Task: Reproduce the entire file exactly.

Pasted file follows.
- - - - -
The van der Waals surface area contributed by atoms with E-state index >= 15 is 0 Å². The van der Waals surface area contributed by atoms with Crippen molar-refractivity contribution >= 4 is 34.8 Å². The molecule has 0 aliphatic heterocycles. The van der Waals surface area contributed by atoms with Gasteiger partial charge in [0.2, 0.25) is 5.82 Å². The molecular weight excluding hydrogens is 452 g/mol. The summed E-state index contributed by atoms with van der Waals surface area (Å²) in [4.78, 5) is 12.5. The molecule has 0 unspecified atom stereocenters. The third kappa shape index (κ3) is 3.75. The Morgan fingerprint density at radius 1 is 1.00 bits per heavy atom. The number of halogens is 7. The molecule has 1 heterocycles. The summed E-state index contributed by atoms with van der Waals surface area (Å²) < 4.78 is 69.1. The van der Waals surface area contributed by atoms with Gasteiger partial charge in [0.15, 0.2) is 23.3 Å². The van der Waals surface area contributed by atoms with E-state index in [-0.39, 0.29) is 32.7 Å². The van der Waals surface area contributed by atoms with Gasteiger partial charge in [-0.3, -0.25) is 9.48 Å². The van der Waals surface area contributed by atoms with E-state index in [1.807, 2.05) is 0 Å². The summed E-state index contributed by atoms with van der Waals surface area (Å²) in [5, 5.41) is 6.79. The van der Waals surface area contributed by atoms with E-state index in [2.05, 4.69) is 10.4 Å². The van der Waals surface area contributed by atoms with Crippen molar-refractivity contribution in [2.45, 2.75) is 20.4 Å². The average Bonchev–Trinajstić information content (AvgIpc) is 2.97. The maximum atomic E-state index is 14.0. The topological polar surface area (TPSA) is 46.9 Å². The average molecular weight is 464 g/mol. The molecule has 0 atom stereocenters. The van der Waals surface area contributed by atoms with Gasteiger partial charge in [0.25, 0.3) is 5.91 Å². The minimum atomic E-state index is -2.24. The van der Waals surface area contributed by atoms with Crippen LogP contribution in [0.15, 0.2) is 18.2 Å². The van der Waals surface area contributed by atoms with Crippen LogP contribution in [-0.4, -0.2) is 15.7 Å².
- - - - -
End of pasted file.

The van der Waals surface area contributed by atoms with E-state index >= 15 is 0 Å². The van der Waals surface area contributed by atoms with Crippen molar-refractivity contribution >= 4 is 34.8 Å². The molecule has 0 aliphatic heterocycles. The van der Waals surface area contributed by atoms with Gasteiger partial charge in [0.2, 0.25) is 5.82 Å². The molecular weight excluding hydrogens is 452 g/mol. The summed E-state index contributed by atoms with van der Waals surface area (Å²) in [4.78, 5) is 12.5. The molecule has 0 unspecified atom stereocenters. The third kappa shape index (κ3) is 3.75. The Morgan fingerprint density at radius 1 is 1.00 bits per heavy atom. The number of halogens is 7. The molecule has 1 heterocycles. The summed E-state index contributed by atoms with van der Waals surface area (Å²) < 4.78 is 69.1. The van der Waals surface area contributed by atoms with Gasteiger partial charge in [0.15, 0.2) is 23.3 Å². The van der Waals surface area contributed by atoms with E-state index in [-0.39, 0.29) is 32.7 Å². The van der Waals surface area contributed by atoms with Gasteiger partial charge in [-0.3, -0.25) is 9.48 Å². The van der Waals surface area contributed by atoms with E-state index in [1.807, 2.05) is 0 Å². The summed E-state index contributed by atoms with van der Waals surface area (Å²) in [5, 5.41) is 6.79. The van der Waals surface area contributed by atoms with E-state index in [2.05, 4.69) is 10.4 Å². The van der Waals surface area contributed by atoms with Crippen molar-refractivity contribution in [2.45, 2.75) is 20.4 Å². The average Bonchev–Trinajstić information content (AvgIpc) is 2.97. The maximum atomic E-state index is 14.0. The topological polar surface area (TPSA) is 46.9 Å². The average molecular weight is 464 g/mol. The molecule has 0 atom stereocenters. The van der Waals surface area contributed by atoms with Gasteiger partial charge in [0.25, 0.3) is 5.91 Å². The minimum atomic E-state index is -2.24. The van der Waals surface area contributed by atoms with Crippen LogP contribution in [0.15, 0.2) is 18.2 Å². The van der Waals surface area contributed by atoms with Crippen LogP contribution in [-0.4, -0.2) is 15.7 Å².